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Tax Day 2023: Are You Ready?

Mark Strotman for Bookies.com

Mark Strotman  | 4 mins

Tax Day 2023: Are You Ready?

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Tax season is upon us once again, as the April 18 deadline looms for millions of Americans across the country who need to compile their W-2s and put together their taxes to send to the IRS. It’s a stressful time for many—and we are jealous of the people who can file their federal and state taxes with their eyes closed. 

But which states are seriously concerned about tax day, meeting deadlines, and filing to the federal government? Is there a greater sense of urgency in some states more than others? We decided to try to find out. 

Methodology

We used Google Trends to identify data over a five-year period (2019-2023) for various tax-related search terms on Google associated with the phrase: “When are taxes due?” We exclusively looked at search data for the 30 days prior to tax day each year (typically on April 15 or the following business day after it). 

Each state was given a numerical value on a scale of 1-100 relative to the number of tax-related searches in proportion to the size of their population. A higher number (e.g. 100) was given to states with lots of searches relative to the size of their population. Conversely, little tax-related search traffic per person was given a lower number (e.g. 10).

One note: We’re compiling this data prior to Tax Day in 2023, so we looked at the past 30 days from our date of data collection (April 10). Here’s what we found:

Tax Day 2023: Are You Ready? 1

Alaskans Need Help

We’re only reading the numbers here, but something’s gone wrong in Alaska over the last few years. In 2019, they were one of four states to rank 0 on the list for any of the five years we researched (Montana and Vermont in 2019; Wyoming in 2020 were the others). No big deal, right? Maybe they were on top of things, no need to Google. 

However, Alaska had a score of 51 in 2020, 88 in 2021, and led the country in Google searches in both 2022 and 2023. Acceptance is the first step, and it appears the Alaskan natives got the memo loud and clear after sitting out in 2019. Maybe they had some big wins at the best online casinos.

Easy Tax Season With No Income Tax

Nine states have no state income taxes (Alaska, Florida, Nevada, New Hampshire, South Dakota, Texas, Washington, and Wyoming), so congratulations if you live in one of those nine states because of A) your additional wealth and B) your easier tax season. 

Granted, residents of those states are still U.S. citizens and therefore need to pay federal income taxes, but our data shows that these people feel less stressed. Here’s where each of these nine states averaged out in our Tax Day search rankings:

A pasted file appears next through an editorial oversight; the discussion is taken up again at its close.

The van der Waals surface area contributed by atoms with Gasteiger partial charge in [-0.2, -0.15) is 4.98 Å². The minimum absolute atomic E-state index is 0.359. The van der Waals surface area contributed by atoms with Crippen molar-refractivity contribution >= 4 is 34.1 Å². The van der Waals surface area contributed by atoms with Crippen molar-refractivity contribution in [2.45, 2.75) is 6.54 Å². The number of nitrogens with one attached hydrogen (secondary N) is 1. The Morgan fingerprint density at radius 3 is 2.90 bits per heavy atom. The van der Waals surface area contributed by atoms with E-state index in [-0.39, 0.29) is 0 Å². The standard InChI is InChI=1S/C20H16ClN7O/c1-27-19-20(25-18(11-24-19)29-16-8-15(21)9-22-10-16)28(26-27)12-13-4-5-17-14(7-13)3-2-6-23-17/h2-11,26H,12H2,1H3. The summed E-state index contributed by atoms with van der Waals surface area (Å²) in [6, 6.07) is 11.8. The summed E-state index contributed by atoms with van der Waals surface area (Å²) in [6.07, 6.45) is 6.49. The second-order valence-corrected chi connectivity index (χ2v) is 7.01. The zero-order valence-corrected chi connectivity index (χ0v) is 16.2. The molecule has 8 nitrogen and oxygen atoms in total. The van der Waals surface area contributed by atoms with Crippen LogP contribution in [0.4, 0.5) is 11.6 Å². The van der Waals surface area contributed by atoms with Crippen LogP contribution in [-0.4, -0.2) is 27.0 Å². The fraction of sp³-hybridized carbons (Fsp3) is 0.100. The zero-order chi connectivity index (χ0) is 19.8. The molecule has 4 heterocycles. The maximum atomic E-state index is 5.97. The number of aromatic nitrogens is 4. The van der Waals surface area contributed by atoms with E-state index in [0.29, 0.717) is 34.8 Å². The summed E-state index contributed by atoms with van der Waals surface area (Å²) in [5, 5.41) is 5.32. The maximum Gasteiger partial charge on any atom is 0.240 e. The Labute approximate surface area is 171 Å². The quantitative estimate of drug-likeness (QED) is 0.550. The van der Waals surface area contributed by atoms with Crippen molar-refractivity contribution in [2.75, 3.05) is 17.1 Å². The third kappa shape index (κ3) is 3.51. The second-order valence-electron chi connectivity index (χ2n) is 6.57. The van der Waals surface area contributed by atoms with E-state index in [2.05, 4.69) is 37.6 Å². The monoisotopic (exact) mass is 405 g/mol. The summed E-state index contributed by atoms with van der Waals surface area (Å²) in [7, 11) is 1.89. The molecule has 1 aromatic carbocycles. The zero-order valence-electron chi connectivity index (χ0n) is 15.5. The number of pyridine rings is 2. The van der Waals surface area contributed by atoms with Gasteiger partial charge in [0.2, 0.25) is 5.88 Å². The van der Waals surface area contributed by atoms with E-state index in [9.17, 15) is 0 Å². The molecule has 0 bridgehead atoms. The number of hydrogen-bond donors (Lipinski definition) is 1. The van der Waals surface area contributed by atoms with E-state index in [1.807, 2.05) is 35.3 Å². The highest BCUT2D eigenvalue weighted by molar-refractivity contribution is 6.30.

• Alaska: 8th
  • Florida: 45th
  • Nevada: 39th
  • New Hampshire: 20th
  • South Dakota: 24th
  • Texas: 40th
  • Washington: 16th
  • Wyoming: 35th

Just one state in the top-10 (Alaska, see above), and five of the nine ranking outside the top-20. And remember, Alaska ranked 8th but was also one state that ranked 0 in 2019.

Rich States Search 'Tax' More

We looked at U.S. News’ 10 richest states in the country for 2023 and compared the list to how often they’re searching about tax day. Here’s what we found:

  1. Maryland (19th most searches)
  2. Massachusetts (12th)
  3. New Jersey (42nd)
  4. New Hampshire (20th)
  5. California (14th)
  6. Hawaii (9th)
  7. Washington (16th)
  8. Connecticut (31st)
  9. Colorado (3rd)
  10. Virginia (6th)

Three of the wealthiest states found themselves in our tax worries top-10 and six in our top-20. That feels like a serious correlation to us. More wealth = more tax searches.

While we’re here, the 10 states with the highest poverty rates are below—with their tax-day searches in parentheses: 

  1. Mississippi (51st most searches - last)
  2. Louisiana (49th)
  3. New Mexico (34th)
  4. Kentucky (47th)
  5. Arkansas (32nd)
  6. West Virginia (21st)
  7. Alabama (48th)
  8. Oklahoma (36th)
  9. Tennessee (44th)
  10. South Carolina (46th)

Of the 10 states with the highest poverty rate in the country, six were in the bottom seven of total tax searches per person. In total, the 10 richest states averaged 17.2 (out of 51) on our list, while the 10 poorest states averaged 40.8 (out of 51) in rank.

Note: It is out of 51 because we looked at data for the 50 states, plus Washington D.C.

About the Author

Mark Strotman for Bookies.com
Mark Strotman
Mark is a veteran sports betting journalist who has covered the Bulls and the NBA since 2012. His work has appeared on ESPN.com, FoxSports.com, The Chicago Tribune and Yahoo Sports. He regularly provides NBA betting picks, as well as in-depth sportsbook reviews and the latest promo codes for all the major sports gambling operators, including Caesars Sportsbook, BetMGM, DraftKings, FanDuel and more.